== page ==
Whilst woolly mammoth, giant birds, and, most especially, dinosaurs, take centre stage in the TV version of prehistory, our smaller and more vital antecedents on the tree of life are often ignored. This is a huge shame, as the earliest periods of life on our planet contain some of the most fascinating and bizarre creatures ever to have lived. And so the mighty David Attenborough (who else?!) takes us on a journey round the world, from the coast of England to the Burgess shale, to meet our earliest ancestors.
The extraordinary first phase of terrestrial life is described with love and affection, (as you might expect of Attenborough, whose entire career has been a selfless love-letter to the creatures of our world, living and dead), and we meet these creatures face-to-face, as if in a personal encounter. We meet the first fractal organisms, neither plant nor animal. We meet the incredible trilobites, with their solid crystal eyes. And we meet creatures so bizarre they look like nothing alive today, giving us a tantalising glimpse into the directions evolution might have taken.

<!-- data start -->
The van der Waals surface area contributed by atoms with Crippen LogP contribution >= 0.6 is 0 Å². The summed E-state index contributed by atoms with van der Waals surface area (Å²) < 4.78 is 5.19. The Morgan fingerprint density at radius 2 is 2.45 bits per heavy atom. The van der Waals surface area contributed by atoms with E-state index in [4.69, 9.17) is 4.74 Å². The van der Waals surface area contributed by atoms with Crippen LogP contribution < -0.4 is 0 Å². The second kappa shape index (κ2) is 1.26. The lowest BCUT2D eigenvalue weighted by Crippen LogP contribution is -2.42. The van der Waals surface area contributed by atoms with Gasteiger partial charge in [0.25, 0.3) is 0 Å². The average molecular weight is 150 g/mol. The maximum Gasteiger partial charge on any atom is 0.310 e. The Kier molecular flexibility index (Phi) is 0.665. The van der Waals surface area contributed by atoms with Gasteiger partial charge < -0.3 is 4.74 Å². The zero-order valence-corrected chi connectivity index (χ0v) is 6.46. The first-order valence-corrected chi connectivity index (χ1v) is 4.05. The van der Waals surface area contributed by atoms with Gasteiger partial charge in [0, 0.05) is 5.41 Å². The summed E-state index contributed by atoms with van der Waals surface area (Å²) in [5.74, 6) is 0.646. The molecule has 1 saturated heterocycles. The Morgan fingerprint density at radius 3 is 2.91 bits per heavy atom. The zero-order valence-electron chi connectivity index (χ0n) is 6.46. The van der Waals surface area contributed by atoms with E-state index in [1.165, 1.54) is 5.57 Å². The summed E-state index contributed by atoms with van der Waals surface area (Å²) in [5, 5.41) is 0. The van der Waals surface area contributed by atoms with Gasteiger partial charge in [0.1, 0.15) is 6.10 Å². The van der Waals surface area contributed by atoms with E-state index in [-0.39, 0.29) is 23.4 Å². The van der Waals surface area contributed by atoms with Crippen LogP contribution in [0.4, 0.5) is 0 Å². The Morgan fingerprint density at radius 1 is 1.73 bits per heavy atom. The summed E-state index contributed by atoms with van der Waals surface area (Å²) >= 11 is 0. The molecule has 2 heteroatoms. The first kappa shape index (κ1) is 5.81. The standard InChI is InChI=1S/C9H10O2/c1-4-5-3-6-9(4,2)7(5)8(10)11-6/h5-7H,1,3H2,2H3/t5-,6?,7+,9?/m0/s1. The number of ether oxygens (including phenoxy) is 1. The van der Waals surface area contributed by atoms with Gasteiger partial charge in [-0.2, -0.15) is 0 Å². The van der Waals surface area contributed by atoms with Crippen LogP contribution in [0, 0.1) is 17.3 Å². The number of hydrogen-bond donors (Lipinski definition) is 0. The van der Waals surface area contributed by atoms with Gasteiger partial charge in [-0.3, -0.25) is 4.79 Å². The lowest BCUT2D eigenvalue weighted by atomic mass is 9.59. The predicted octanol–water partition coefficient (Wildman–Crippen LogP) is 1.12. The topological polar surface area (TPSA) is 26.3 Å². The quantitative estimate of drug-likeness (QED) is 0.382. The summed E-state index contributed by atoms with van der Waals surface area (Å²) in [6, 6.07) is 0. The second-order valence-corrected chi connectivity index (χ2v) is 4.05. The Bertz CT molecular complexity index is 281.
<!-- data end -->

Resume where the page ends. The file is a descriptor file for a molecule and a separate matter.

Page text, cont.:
The CGI is well-done, and (crucially) not intrusive. The fossils - particularly the splendid Trilobites - are hauntingly beautiful and strange. Give this to a child at just the right age, and you'll create a life-long interest in nature and the history of life. My only complaint about this is there are only two episodes.